Director of Ouch Boutique Grenville Ricardo Delpeache says he believed he was buying genuine PUMA products when he purchased them from store fronts in the United States.
The 44-year-old businessman of Passage Gardens, Passage Road, St Michael stuck to that position as he gave evidence today before Magistrate Graveney Bannister in his trial on charges related to selling fake PUMA items.
Delpeache is accused of selling PUMA Fenty by Rihanna Creeper Sneakers and PUMA Fenty slippers; and exposing for sale 17 Puma slippers, seven single shoes and 31 backpacks that were allegedly counterfeit in May last year.
“I only shop in store fronts [that] I believe to be registered and governed under US laws,” the boutique owner told the court today.
He explained that the 17 pairs of slippers were from a batch of two dozen which he had purchased in early 2016 for US$50 per pair. Delpeache retailed the product for BDS$200, while he bought the backpacks for $19.95 plus tax.
He further stated that he thought the products were genuine as he examined them and “they were marked PUMA”.
“I does look at the one on display before I buy them as I can only see the one on display . . . . Then I rush and pack them in the suitcase but I don’t keep the boxes,” he testified, adding that he also did not read the labels on the shoes or the bags.
When asked by the prosecutor, Acting Assistant Superintendent of Police Trevor Blackman, how he determined the products were genuine, Delpeache said: “Because the item classify the brand itself . . . . The name is marked on the item [but] I don’t look at the label.”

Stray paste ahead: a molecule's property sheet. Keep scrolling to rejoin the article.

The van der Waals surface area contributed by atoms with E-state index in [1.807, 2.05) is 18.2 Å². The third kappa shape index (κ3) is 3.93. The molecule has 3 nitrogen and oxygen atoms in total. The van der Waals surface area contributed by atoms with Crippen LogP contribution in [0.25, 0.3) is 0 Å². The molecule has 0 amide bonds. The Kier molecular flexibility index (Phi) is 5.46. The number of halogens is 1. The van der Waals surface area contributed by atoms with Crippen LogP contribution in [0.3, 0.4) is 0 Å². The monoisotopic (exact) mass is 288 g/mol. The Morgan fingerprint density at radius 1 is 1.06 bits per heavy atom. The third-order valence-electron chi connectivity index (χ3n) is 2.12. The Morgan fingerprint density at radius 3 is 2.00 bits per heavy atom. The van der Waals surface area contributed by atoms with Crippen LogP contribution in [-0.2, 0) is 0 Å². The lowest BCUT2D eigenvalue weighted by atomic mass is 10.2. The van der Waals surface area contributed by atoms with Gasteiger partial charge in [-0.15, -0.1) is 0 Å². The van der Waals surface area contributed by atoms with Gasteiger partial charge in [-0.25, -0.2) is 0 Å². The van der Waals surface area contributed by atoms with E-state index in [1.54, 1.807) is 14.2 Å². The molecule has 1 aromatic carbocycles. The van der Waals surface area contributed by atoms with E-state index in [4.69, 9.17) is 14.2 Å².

He was adamant that he believed he was buying genuine PUMA “because they were marked PUMA”.
“I had no training in the PUMA brand,” Delpeache added.
After hours of cross examination by the prosecutor, Delpeache’s lead attorney Satcha Kissoon submitted that the charges against his client were wrongfully brought as they should have been laid against the business and not Delpeache.
“So all those charges are wrong . . . the COP [Commissioner of Police] had to charge Ouch. There is no doubt that he bought the items through Ouch Boutique and Ouch Boutique sold them,” the lawyer said.
The defence attorney further argued that his client believed he had purchased products from places with genuine merchandise in the US and he was not an expert in picking out which shoes were fakes.
He added that his client was not a “large retailer with sophisticated knowledge of brands”, although he had been in the business for 20 years.
“You can’t punish him because he is a small retailer. He is not to know [what’s fake and what’s not] . . . . And he paid a proper price for the shoes, from a proper seller, so how should he know?
“Mr Delpeache or Ouch has an extremely good defence that the goods he purchased were genuine. The slippers sold, there is no evidence that says those slippers were counterfeit,” Kissoon added as he asked for the charges against his client to be dismissed.
However, the prosecutor was adamant that Delpeache was rightfully charged as the director of Ouch Boutique.
Magistrate Bannister is expected to make a ruling after the prosecutor’s full submissions tomorrow morning.